The journalism industry is forever growing and changing as time passes, but one major development in the past five years which has altered the way journalism is performed is ‘Fake News’. Fake news has various impacts on the industry, both positive and negative.
Fake news is ‘yellow journalism’ or propaganda that involves deliberate falsification of news that is spread via the media. The main suspects are normally reporters outsourcing for stories, which is evidently unethical. The boom of the digital age has revealed increased usage of fake news. This type of news is normally spread via social media, such as Twitter, but on occasion, slips into the mainstream media as well.
Fake news is produced with the intent to deceive in order to cause damage or ruin a reputation of an entity, agency, or person. It is also sometimes written for financial/political gain. The headlines of these ‘news’ pieces often include sensationalist, dishonest or fabricated information to increase readership, also known digitally as ‘clickbait’. Its relevance has increased in post-truth politics.
For the media, the ability to attract viewers to their websites, via ‘clicks’, is necessary to generate advertising revenue online. Fake news has a positive impact towards advertisers and media outlets through publishing stories with misleading information that attracts an audience and boosts ratings. The rise of social media, increased political division and ease of access to online advertisement earnings have all been contributing factors to the spread of fake news, which is in competition with relevant, factual news stories. Belligerent political candidates have also been accused of creating fake news, primarily during elections.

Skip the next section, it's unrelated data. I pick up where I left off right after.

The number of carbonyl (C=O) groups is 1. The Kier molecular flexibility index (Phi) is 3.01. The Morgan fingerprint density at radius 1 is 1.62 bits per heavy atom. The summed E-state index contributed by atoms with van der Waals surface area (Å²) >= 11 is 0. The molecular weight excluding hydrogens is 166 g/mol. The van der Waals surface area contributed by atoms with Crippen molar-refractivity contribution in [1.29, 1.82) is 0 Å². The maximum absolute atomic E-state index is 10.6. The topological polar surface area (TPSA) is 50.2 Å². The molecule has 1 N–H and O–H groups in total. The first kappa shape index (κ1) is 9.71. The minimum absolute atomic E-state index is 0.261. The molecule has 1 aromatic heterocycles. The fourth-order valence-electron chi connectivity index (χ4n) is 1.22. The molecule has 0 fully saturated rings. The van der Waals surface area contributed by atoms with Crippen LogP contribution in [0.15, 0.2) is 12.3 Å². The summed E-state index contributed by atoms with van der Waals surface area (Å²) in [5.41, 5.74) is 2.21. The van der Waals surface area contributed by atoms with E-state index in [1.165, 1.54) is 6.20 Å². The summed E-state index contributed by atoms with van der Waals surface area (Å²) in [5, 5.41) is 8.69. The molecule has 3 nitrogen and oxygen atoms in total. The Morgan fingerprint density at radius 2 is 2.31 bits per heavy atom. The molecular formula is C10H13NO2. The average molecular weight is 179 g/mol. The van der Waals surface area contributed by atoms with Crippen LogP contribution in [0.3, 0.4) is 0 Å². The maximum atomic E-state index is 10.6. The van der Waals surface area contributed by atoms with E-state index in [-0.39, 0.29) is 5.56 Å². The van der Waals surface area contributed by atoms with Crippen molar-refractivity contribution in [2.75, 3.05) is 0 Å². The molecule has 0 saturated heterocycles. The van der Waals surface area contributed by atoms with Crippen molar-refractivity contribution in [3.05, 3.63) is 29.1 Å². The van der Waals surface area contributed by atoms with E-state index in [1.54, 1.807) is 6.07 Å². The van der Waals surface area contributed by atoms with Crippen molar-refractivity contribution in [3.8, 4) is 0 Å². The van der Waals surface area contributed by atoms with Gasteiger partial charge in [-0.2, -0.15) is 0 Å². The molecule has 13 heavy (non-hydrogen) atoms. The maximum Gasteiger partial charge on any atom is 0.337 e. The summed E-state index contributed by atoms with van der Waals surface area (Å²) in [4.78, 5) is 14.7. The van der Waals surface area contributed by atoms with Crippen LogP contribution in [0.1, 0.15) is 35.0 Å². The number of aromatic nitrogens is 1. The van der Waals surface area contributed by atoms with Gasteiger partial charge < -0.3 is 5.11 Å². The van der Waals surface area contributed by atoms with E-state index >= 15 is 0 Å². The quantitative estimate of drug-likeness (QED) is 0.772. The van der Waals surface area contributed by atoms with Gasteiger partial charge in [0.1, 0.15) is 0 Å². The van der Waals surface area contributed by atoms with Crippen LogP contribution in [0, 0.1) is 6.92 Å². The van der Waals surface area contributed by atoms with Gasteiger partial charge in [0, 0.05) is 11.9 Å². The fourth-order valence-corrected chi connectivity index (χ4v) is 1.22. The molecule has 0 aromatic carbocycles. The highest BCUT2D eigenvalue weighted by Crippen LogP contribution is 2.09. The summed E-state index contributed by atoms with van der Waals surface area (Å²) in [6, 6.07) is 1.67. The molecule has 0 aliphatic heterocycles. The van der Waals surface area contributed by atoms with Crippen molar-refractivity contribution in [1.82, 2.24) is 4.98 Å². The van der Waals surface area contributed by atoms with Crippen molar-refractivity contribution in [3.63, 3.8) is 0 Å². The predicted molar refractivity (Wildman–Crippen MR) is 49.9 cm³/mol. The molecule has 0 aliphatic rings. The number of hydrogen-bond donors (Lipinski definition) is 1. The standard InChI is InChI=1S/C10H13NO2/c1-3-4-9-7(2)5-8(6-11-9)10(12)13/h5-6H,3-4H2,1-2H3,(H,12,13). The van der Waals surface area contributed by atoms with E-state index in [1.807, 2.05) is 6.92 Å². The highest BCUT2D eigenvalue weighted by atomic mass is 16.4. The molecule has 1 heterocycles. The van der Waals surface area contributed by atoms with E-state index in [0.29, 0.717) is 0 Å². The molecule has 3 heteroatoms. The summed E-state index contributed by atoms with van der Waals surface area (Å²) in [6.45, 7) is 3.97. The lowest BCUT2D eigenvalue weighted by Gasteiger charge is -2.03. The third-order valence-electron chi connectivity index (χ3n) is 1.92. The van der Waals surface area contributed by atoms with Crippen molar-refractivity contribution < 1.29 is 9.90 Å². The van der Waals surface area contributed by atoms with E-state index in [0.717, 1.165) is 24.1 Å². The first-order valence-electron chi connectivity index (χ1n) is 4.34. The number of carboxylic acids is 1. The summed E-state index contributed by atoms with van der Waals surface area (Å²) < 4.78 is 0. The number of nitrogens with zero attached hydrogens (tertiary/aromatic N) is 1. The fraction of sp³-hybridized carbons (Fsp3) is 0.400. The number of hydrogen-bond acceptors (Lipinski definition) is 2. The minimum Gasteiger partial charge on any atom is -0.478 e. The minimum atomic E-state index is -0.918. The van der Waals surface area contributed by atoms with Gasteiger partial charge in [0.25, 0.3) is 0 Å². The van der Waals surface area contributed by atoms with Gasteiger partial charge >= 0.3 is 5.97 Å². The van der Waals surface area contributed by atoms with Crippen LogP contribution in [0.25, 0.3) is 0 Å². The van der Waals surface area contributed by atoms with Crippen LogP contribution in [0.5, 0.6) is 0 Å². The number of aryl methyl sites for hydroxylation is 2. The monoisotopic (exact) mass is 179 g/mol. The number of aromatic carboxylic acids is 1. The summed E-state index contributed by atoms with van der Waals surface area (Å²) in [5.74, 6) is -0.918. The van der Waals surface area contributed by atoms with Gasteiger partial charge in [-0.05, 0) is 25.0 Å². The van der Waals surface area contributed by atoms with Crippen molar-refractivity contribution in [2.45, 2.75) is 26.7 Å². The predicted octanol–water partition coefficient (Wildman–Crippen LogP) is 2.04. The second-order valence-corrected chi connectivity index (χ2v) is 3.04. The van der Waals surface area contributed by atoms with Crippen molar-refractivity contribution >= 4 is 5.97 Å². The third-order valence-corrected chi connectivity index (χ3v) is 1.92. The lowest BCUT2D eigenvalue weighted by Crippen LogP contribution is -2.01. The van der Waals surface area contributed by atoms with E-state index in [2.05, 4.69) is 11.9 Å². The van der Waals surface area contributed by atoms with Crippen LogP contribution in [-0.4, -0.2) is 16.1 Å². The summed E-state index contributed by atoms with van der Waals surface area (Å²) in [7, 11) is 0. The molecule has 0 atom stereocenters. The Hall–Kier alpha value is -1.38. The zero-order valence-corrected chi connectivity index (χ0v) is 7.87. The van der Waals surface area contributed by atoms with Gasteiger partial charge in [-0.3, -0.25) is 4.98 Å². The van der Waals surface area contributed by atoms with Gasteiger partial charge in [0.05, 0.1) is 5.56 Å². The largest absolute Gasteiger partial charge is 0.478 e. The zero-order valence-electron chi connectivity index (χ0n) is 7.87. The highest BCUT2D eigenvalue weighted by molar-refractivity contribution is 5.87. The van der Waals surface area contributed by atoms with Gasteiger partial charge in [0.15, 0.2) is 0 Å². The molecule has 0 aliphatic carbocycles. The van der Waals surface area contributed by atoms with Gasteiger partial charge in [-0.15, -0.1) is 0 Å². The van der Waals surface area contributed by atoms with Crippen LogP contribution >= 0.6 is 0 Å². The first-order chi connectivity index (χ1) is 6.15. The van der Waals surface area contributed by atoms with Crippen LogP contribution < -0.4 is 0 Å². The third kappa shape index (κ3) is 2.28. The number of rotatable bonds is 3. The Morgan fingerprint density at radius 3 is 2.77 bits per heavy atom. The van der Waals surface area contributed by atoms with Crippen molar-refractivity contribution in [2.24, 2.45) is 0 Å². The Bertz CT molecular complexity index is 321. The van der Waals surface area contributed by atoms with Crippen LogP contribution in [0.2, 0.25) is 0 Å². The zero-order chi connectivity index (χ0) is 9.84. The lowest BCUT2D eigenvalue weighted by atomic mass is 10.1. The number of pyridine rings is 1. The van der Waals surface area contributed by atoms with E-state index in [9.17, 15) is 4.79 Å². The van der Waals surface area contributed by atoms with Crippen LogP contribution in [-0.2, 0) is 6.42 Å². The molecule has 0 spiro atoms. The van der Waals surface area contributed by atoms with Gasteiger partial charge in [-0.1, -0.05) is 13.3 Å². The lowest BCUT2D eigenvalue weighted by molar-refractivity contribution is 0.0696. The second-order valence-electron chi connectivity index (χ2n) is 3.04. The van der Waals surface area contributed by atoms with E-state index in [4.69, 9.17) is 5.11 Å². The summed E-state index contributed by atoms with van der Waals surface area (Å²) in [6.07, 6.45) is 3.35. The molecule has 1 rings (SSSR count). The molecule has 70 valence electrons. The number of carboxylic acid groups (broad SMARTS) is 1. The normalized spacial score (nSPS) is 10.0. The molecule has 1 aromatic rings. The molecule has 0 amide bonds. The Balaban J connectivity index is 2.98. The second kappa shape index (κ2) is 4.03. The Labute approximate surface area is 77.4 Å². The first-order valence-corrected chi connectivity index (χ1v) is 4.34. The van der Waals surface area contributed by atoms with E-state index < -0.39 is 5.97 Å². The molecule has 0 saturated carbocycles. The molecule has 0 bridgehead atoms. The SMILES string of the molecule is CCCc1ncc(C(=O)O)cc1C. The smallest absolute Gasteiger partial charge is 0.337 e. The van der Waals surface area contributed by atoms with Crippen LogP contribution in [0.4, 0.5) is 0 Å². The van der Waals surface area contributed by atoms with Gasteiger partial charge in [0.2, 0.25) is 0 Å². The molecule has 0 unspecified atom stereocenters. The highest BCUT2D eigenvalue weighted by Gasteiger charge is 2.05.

As fake news begins to appear in more and more places, serious media coverage is being undermined and it is becoming more difficult for journalists to report on significant and relevant news stories. The term ‘fake news’ is also often used to steer away from legitimate news from an opposite political standpoint, this is also known as the ‘lying press’ (derogatory political term used for the printed press and the mass media at large, as a propaganda tactic to discredit the free press).
The term ‘fake news’ is most commonly known to be heavily used by President of the United States, Donald Trump, during and after his presidential campaign. In this context, he used it as blame towards the negative press coverage of himself. As a result of Trump’s use of the term, it has come under increasing scrutiny, and in October 2018, the British government made the decision to no longer use the term because it is “a poorly-defined and misleading term that conflates a variety of false information from genuine error through to foreign interference in democratic processes.” Along with this, the term was also coined word of the year in 2017.
After criticism that social media organisations are failing to combat fake news, Facebook, Google and Twitter have all announced ways in which they plan to tackle this false information being spread online. Facebook says it is enlisting fact checkers to flag disputed stories, cutting of advertising earnings to fake news sites, and better reviewing advertisements shown on their site. Twitter says it has become better at dealing with bots, and Google has promised better algorithms.
Critics still argue that fake news is ever present and that not enough is being done to combat its prevalence, and that large companies are hesitant to take action, in fear of being viewed as biased, or of being seen to accept that they are publishers. Facebook is now seen as the most powerful media platform on the planet, but repeatedly says it is not a media company.
News stories are often described as ‘so good you couldn’t make it up’, which is generally what makes them good news stories. But expressing scepticism about it all is valid and asking yourself; could this actually happen?